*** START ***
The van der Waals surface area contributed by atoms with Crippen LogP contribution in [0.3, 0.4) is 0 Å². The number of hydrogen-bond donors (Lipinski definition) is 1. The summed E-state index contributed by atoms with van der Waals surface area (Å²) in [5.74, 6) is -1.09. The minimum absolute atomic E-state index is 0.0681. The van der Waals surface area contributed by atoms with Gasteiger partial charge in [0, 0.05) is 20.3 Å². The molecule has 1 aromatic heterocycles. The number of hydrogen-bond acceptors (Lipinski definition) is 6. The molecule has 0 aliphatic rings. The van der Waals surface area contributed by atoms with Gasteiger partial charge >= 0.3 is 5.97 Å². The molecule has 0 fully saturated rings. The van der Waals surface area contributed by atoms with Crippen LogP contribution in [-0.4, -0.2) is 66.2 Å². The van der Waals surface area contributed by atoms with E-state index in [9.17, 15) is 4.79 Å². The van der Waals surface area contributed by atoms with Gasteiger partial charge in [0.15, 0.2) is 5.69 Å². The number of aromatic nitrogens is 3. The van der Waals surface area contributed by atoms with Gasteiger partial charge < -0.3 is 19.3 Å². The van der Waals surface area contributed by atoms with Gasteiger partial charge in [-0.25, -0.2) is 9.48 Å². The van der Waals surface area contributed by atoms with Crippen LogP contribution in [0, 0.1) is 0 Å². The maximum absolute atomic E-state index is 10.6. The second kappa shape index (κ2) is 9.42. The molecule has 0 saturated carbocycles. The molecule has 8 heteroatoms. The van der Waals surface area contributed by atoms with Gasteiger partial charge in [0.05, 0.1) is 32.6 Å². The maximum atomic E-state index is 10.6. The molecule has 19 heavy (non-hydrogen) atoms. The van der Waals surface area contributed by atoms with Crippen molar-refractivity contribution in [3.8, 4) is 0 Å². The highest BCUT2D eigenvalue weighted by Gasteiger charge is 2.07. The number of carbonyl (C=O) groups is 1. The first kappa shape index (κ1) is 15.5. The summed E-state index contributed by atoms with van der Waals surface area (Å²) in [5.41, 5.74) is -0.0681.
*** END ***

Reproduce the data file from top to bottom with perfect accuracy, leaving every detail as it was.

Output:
The van der Waals surface area contributed by atoms with Crippen LogP contribution in [0.3, 0.4) is 0 Å². The number of hydrogen-bond donors (Lipinski definition) is 1. The summed E-state index contributed by atoms with van der Waals surface area (Å²) in [5.74, 6) is -1.09. The minimum absolute atomic E-state index is 0.0681. The van der Waals surface area contributed by atoms with Gasteiger partial charge in [0, 0.05) is 20.3 Å². The molecule has 1 aromatic heterocycles. The number of hydrogen-bond acceptors (Lipinski definition) is 6. The molecule has 0 aliphatic rings. The van der Waals surface area contributed by atoms with Gasteiger partial charge >= 0.3 is 5.97 Å². The molecule has 0 fully saturated rings. The van der Waals surface area contributed by atoms with Crippen LogP contribution in [-0.4, -0.2) is 66.2 Å². The van der Waals surface area contributed by atoms with E-state index in [9.17, 15) is 4.79 Å². The van der Waals surface area contributed by atoms with Gasteiger partial charge in [0.15, 0.2) is 5.69 Å². The number of aromatic nitrogens is 3. The van der Waals surface area contributed by atoms with Gasteiger partial charge < -0.3 is 19.3 Å². The van der Waals surface area contributed by atoms with Gasteiger partial charge in [-0.25, -0.2) is 9.48 Å². The van der Waals surface area contributed by atoms with Crippen LogP contribution in [0, 0.1) is 0 Å². The maximum absolute atomic E-state index is 10.6. The second kappa shape index (κ2) is 9.42. The molecule has 0 saturated carbocycles. The molecule has 8 heteroatoms. The van der Waals surface area contributed by atoms with Gasteiger partial charge in [0.05, 0.1) is 32.6 Å². The maximum atomic E-state index is 10.6. The molecule has 19 heavy (non-hydrogen) atoms. The van der Waals surface area contributed by atoms with Crippen molar-refractivity contribution in [3.8, 4) is 0 Å². The highest BCUT2D eigenvalue weighted by Gasteiger charge is 2.07. The number of carbonyl (C=O) groups is 1. The first kappa shape index (κ1) is 15.5. The summed E-state index contributed by atoms with van der Waals surface area (Å²) in [5.41, 5.74) is -0.0681.